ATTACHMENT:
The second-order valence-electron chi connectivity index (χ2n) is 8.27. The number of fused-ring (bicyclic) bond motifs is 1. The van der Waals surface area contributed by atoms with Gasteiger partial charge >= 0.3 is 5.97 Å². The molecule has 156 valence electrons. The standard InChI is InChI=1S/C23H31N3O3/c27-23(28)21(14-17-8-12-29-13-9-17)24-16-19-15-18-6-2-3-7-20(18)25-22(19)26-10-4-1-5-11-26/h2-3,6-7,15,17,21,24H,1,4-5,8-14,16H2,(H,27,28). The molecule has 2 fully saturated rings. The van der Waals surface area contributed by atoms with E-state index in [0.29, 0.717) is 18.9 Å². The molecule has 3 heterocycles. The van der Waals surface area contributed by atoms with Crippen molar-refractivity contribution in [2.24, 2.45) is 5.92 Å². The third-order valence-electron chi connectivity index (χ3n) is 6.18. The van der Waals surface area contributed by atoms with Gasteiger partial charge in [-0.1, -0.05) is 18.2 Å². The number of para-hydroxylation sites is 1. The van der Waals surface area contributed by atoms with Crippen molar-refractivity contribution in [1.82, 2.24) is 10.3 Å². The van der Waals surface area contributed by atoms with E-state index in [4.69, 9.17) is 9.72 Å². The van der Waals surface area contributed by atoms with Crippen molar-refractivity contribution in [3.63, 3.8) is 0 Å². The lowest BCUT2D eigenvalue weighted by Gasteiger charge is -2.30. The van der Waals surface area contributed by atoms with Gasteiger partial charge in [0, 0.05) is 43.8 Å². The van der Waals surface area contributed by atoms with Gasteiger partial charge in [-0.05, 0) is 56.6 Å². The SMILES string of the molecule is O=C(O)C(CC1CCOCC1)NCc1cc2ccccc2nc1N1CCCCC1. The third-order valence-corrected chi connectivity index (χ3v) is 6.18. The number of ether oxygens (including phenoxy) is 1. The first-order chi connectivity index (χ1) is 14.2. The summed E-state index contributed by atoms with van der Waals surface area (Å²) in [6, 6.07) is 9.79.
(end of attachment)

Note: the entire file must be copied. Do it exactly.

The second-order valence-electron chi connectivity index (χ2n) is 8.27. The number of fused-ring (bicyclic) bond motifs is 1. The van der Waals surface area contributed by atoms with Gasteiger partial charge >= 0.3 is 5.97 Å². The molecule has 156 valence electrons. The standard InChI is InChI=1S/C23H31N3O3/c27-23(28)21(14-17-8-12-29-13-9-17)24-16-19-15-18-6-2-3-7-20(18)25-22(19)26-10-4-1-5-11-26/h2-3,6-7,15,17,21,24H,1,4-5,8-14,16H2,(H,27,28). The molecule has 2 fully saturated rings. The van der Waals surface area contributed by atoms with E-state index in [0.29, 0.717) is 18.9 Å². The molecule has 3 heterocycles. The van der Waals surface area contributed by atoms with Crippen molar-refractivity contribution in [2.24, 2.45) is 5.92 Å². The third-order valence-electron chi connectivity index (χ3n) is 6.18. The van der Waals surface area contributed by atoms with Gasteiger partial charge in [-0.1, -0.05) is 18.2 Å². The number of para-hydroxylation sites is 1. The van der Waals surface area contributed by atoms with Crippen molar-refractivity contribution in [1.82, 2.24) is 10.3 Å². The van der Waals surface area contributed by atoms with E-state index in [4.69, 9.17) is 9.72 Å². The van der Waals surface area contributed by atoms with Crippen molar-refractivity contribution in [3.63, 3.8) is 0 Å². The lowest BCUT2D eigenvalue weighted by Gasteiger charge is -2.30. The van der Waals surface area contributed by atoms with Gasteiger partial charge in [0, 0.05) is 43.8 Å². The van der Waals surface area contributed by atoms with Gasteiger partial charge in [-0.05, 0) is 56.6 Å². The SMILES string of the molecule is O=C(O)C(CC1CCOCC1)NCc1cc2ccccc2nc1N1CCCCC1. The third-order valence-corrected chi connectivity index (χ3v) is 6.18. The number of ether oxygens (including phenoxy) is 1. The first-order chi connectivity index (χ1) is 14.2. The summed E-state index contributed by atoms with van der Waals surface area (Å²) in [6, 6.07) is 9.79.